Public response

"The car of the future, Tatra 77": contemporary advertisement

Hans Ledwinka was the chief designer responsible for the development of the new car, while Erich Übelacker was responsible for the body. Development was very secretive until the last moments of the official presentation on March 5, 1934 at Tatra's offices in Prague. The car was demonstrated on the road from Prague to Karlovy Vary, where it easily reached 145 kilometres per hour (90 mph), and amazed journalists with its great handling and comfortable ride at speeds of about 100 kilometres per hour (60 mph). That same year the T77 was presented at the Paris motor show, where it became the centre of attention due not only to its atypical design but also to its performance. There were even demonstration rides after doubt was cast on the ability of the car to reach 140 kilometres per hour (87 mph) with a mere 45 kilowatts (60 hp) of engine power: normally at that time twice the power was required for a car to reach such a speed. Director Maurice Elvey was so amazed by the looks of the car that he used the T77 in his science-fiction movie The Transatlantic Tunnel.[9][12]

"It is a sensation when it comes to its construction, to its appearance and to its performance. However, it isn't a sensation that has just fallen from the skies, but is a logical extension of roads [themselves], which Hans Ledwinka made thirteen years ago. The ideological principle of the new Tatra is an understanding that the car is moving along the dividing line between the ground and the air. ... The car maintained 145km/h, it has astonishing handling, it drives through curves with speeds that are both mad and safe, and it seems just to float on any kind of road. ... It is a car which opens new perspectives to car construction and automotive practice."
Vilém Heinz, Motor Journal, 1934 [13]
"That is the car for my highways!"
Adolf Hitler to Ferdinand Porsche [4][10][14] See Volkswagen controversy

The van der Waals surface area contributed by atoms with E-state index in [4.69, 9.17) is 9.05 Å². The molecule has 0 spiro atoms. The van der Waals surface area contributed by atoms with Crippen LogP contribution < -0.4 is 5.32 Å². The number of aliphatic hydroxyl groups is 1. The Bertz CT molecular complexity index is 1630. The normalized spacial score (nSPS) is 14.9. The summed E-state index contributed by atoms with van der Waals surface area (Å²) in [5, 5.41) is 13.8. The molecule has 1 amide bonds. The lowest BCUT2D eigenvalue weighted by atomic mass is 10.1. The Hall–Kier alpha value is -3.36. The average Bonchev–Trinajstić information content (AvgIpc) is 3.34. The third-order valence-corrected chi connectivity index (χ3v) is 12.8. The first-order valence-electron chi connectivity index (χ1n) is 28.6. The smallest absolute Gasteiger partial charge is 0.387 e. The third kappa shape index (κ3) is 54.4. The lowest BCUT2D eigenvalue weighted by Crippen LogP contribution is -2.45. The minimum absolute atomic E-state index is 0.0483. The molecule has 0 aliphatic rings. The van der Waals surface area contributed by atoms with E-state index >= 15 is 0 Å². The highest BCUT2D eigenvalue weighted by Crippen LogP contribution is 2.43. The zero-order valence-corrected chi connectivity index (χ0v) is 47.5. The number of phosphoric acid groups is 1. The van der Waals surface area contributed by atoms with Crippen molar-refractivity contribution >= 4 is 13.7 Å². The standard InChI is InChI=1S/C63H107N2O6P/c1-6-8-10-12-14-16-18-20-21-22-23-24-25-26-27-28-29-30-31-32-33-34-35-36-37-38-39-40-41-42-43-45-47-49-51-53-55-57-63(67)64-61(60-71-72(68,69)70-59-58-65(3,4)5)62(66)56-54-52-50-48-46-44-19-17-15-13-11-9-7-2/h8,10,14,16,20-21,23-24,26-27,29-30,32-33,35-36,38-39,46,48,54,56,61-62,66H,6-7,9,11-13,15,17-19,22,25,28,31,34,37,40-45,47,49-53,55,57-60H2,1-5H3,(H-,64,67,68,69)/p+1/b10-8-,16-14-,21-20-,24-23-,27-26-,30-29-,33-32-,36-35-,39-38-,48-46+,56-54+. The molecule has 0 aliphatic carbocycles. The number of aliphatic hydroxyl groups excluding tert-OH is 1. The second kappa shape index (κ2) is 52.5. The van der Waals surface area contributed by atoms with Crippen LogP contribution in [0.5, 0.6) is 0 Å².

Notable owners

"Tatra 77, the elegant car": contemporary advertisement

The Tatra 77 was the particular favourite of Tatra design engineer Erich Übelacker, who owned and used a T77 himself from 1934. Other famous owners of T77s were Miloš Havel, the proprietor of the film studios in Prague, who bought a T77 in 1935, Austrian car designer Edmund Rumpler, who designed the aerodynamic Rumpler Tropfenwagen in 1921, Edvard Beneš, the 1930s minister of Foreign Affairs and later president of Czechoslovakia, who both owned a T77a.[15]


The Tatra 77 and its engine displayed at the Berlin Motor Show

A number of designers around the world were trying to construct an aerodynamic car at the time, but Tatra was the first one to successfully introduce it into serial production. There were numerous reasons why Tatra designers took such a revolutionary approach to the conception of the new car: First of all it was their aim to reduce drag, mostly air-drag, which increases with the square of the speed. A car with a more standard body shape of the era needed a very powerful engine to reach higher speeds. The Tatra's new body shape was tested in a wind tunnel. However, the new requirements this brought about resulted in far-reaching changes to the car's design.

The requirement of a small front face area limited the car's height, which in turn required the use of a flat floor. That led to putting the engine in the rear of the car, directly above the driven axle. Subsequently there was no need for a floor tunnel with a drive shaft and exhaust pipes, which contributed to a reduction in weight. As the designers wanted to reduce the rolling resistance, they did their best to produce an engine as light as possible: an air-cooled V8 with a crank case made from elektron, a magnesium alloy. The gearbox was also made from elektron, and it was positioned in front of the engine and rear axle.

The rear position of the engine was favourable for air cooling, while the oil cooler, battery and spare wheel were positioned in the front of the car. The frameless body was characterized by its central structural member, which was firmly welded to the floor panels and which covered the linkage to the brakes, gearbox, etc.

The front of the car had a basically rectangular cross section and was rounded all the way to the floor. The front bumper covered the rounded fenders, while the lower halves of the lights were embedded in the bonnet. The rear of the car had a continuously sloping form and was divided by a vertical fin which started at the rear end of the roof and ended almost at the rear end of the car. The rear wheels had aerodynamic covers. The door handles were embedded into the door panels, from which only the door hinges protruded slightly. The car had no rear window, limiting rear visibility to what could be discerned through slits in the sheet metal.

The first prototype of 1933 had a split windscreen, while other prototypes had a single-piece windscreen or even one formed from three separate pieces of glass with one large central piece and two side parts angled sharply and flowing into the sides of the body.